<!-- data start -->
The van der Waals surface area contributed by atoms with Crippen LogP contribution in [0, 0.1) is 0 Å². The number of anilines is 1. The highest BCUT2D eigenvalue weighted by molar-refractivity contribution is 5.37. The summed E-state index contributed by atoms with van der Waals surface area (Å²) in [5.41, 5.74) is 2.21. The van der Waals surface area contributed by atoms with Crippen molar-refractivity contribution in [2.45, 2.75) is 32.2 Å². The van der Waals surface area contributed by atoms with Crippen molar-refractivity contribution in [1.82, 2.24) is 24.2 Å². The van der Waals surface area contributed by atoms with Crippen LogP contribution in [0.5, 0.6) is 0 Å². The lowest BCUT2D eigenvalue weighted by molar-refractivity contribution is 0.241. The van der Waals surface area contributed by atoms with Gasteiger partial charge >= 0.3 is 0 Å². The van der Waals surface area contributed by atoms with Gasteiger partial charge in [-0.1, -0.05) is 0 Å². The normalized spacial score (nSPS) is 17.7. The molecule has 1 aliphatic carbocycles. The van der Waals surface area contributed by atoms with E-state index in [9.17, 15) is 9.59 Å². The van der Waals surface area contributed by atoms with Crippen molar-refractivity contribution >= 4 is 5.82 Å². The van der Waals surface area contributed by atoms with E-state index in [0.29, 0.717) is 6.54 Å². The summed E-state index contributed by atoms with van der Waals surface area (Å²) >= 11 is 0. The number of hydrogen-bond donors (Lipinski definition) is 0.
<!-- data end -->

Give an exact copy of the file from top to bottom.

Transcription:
The van der Waals surface area contributed by atoms with Crippen LogP contribution in [0, 0.1) is 0 Å². The number of anilines is 1. The highest BCUT2D eigenvalue weighted by molar-refractivity contribution is 5.37. The summed E-state index contributed by atoms with van der Waals surface area (Å²) in [5.41, 5.74) is 2.21. The van der Waals surface area contributed by atoms with Crippen molar-refractivity contribution in [2.45, 2.75) is 32.2 Å². The van der Waals surface area contributed by atoms with Crippen molar-refractivity contribution in [1.82, 2.24) is 24.2 Å². The van der Waals surface area contributed by atoms with Crippen LogP contribution in [0.5, 0.6) is 0 Å². The lowest BCUT2D eigenvalue weighted by molar-refractivity contribution is 0.241. The van der Waals surface area contributed by atoms with Gasteiger partial charge >= 0.3 is 0 Å². The van der Waals surface area contributed by atoms with Gasteiger partial charge in [-0.1, -0.05) is 0 Å². The normalized spacial score (nSPS) is 17.7. The molecule has 1 aliphatic carbocycles. The van der Waals surface area contributed by atoms with E-state index in [9.17, 15) is 9.59 Å². The van der Waals surface area contributed by atoms with Crippen molar-refractivity contribution >= 4 is 5.82 Å². The van der Waals surface area contributed by atoms with E-state index in [0.29, 0.717) is 6.54 Å². The summed E-state index contributed by atoms with van der Waals surface area (Å²) >= 11 is 0. The number of hydrogen-bond donors (Lipinski definition) is 0.